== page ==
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17 Common Blueberry Plant Problems: How to Fix Them, Solutions, and Treatment

Blueberries can be affected by many common diseases. New Blueberry farmers could be concerned if they don’t know how to treat the problem. While growing your herbs or plants can be a great experience, it can be equally frustrating when they don’t grow as expected for mysterious reasons.

17 Common Blueberry Plant Problems
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Various Blueberry bush diseases can affect bushes, and you should know how to treat them and prevent future events. The biggest problems growing Blueberries are colorless leaves, Blueberry plants do not grow, curling, bending leaves, and plants not producing flowers.

17 Common Blueberry plant problems

Blueberry leaves turn brown

Your plant is not getting enough water. Young plants, in particular, are sensitive to this because their roots are still quite small, and the top of the soil dries up the fastest. 

Solution – Young plants also have less shade, so the soil dries up quickly. More mature plants can take their water from berries, causing the fruit to wilt. Water your plants when the upper soil dries.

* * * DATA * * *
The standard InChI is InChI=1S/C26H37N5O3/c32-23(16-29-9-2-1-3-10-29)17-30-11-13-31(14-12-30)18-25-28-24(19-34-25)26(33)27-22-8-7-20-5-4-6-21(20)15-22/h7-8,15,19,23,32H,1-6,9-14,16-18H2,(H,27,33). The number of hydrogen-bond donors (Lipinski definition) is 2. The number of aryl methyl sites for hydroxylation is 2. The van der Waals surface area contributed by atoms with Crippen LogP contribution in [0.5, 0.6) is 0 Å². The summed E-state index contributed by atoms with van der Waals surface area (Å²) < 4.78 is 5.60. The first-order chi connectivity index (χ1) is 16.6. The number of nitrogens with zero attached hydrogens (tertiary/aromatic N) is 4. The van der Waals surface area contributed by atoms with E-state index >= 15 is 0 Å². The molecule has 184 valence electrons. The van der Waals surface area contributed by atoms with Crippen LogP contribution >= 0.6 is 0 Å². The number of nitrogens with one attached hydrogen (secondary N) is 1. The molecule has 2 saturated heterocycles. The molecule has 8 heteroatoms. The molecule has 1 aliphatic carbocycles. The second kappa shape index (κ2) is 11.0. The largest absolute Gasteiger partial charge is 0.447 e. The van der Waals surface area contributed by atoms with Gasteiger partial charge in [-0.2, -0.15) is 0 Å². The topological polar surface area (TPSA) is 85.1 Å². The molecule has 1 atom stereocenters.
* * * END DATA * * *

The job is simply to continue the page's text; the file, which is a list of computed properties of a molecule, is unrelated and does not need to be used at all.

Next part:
The plant will not grow properly if the plant does not get enough sunlight. Brown leaves can indicate that the plant is dying.  

Solution – Blueberries need at least 6 hours of full sun and shade daily.

Blueberries grow best in acidic soils with a pH of 5.0. Growing plants above normal soil levels can be beneficial.  

Solution – If the soil’s pH level is too high, you can reduce it by adding ammonium sulfate fertilizer, ground sulfur fertilizer, and sawdust to the soil.

Blueberry plants are not producing 

The Blueberries should have no problems with the weather conditions. So don’t look up at the sky when your Blueberry stops blooming; focus on the soil instead. But even when those flowers, sometimes annual production is lower than usual, and that’s when you need to review the growing conditions around Blueberries more closely. Blueberries cannot flower because of the high soil pH. 

Solution – If you see that blooming annually is below average, modify the soil pH. Add small doses of aluminum sulfate or sulfur to the soil and check for pH after each application. If you have only one Blueberry plant in the garden, consider planting another plant less than 100 feet away. Thus, bees and other pollinating berries will cross-pollinate and increase their production.

Blueberry plants will not produce berries in their first year, although they will have many flowers. Harvesting is important for Blueberry. You should do this every year when the plant is inactive. Aim to cut off about 20 percent of branches each time. In addition, remove any growth around the base of the plant.